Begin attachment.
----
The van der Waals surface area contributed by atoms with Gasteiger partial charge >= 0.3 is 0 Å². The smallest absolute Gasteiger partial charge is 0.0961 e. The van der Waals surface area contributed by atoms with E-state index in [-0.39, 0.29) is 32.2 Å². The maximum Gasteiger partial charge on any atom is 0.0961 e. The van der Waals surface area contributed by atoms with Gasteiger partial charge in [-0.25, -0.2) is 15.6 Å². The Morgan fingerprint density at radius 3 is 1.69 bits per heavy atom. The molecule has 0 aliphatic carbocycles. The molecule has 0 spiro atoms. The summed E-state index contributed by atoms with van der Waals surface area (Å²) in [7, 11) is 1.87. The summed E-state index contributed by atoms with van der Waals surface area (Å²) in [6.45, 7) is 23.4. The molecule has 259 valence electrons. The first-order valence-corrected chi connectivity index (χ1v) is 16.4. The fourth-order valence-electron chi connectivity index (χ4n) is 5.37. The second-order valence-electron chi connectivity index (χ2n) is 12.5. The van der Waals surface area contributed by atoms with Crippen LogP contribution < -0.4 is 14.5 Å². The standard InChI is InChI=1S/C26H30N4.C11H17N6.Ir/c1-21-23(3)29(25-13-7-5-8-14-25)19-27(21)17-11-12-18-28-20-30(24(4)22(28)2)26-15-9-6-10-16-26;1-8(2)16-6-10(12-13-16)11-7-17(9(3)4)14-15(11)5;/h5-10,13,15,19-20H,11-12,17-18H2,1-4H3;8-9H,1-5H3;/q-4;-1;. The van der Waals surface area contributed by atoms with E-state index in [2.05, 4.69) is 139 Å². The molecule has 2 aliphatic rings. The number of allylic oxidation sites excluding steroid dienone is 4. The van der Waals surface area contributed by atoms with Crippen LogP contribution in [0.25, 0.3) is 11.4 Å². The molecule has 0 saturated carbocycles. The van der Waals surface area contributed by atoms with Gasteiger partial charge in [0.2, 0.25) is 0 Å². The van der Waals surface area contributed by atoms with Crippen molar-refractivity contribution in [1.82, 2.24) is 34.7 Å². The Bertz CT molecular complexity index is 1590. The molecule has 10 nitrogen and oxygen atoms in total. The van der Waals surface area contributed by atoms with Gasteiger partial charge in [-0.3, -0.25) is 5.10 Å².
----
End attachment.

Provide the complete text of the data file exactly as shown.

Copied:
The van der Waals surface area contributed by atoms with Gasteiger partial charge >= 0.3 is 0 Å². The smallest absolute Gasteiger partial charge is 0.0961 e. The van der Waals surface area contributed by atoms with E-state index in [-0.39, 0.29) is 32.2 Å². The maximum Gasteiger partial charge on any atom is 0.0961 e. The van der Waals surface area contributed by atoms with Gasteiger partial charge in [-0.25, -0.2) is 15.6 Å². The Morgan fingerprint density at radius 3 is 1.69 bits per heavy atom. The molecule has 0 aliphatic carbocycles. The molecule has 0 spiro atoms. The summed E-state index contributed by atoms with van der Waals surface area (Å²) in [7, 11) is 1.87. The summed E-state index contributed by atoms with van der Waals surface area (Å²) in [6.45, 7) is 23.4. The molecule has 259 valence electrons. The first-order valence-corrected chi connectivity index (χ1v) is 16.4. The fourth-order valence-electron chi connectivity index (χ4n) is 5.37. The second-order valence-electron chi connectivity index (χ2n) is 12.5. The van der Waals surface area contributed by atoms with Crippen LogP contribution < -0.4 is 14.5 Å². The standard InChI is InChI=1S/C26H30N4.C11H17N6.Ir/c1-21-23(3)29(25-13-7-5-8-14-25)19-27(21)17-11-12-18-28-20-30(24(4)22(28)2)26-15-9-6-10-16-26;1-8(2)16-6-10(12-13-16)11-7-17(9(3)4)14-15(11)5;/h5-10,13,15,19-20H,11-12,17-18H2,1-4H3;8-9H,1-5H3;/q-4;-1;. The van der Waals surface area contributed by atoms with E-state index in [2.05, 4.69) is 139 Å². The molecule has 2 aliphatic rings. The number of allylic oxidation sites excluding steroid dienone is 4. The van der Waals surface area contributed by atoms with Crippen LogP contribution in [0.25, 0.3) is 11.4 Å². The molecule has 0 saturated carbocycles. The van der Waals surface area contributed by atoms with Gasteiger partial charge in [0.2, 0.25) is 0 Å². The van der Waals surface area contributed by atoms with Crippen molar-refractivity contribution in [1.82, 2.24) is 34.7 Å². The Bertz CT molecular complexity index is 1590. The molecule has 10 nitrogen and oxygen atoms in total. The van der Waals surface area contributed by atoms with Gasteiger partial charge in [-0.3, -0.25) is 5.10 Å².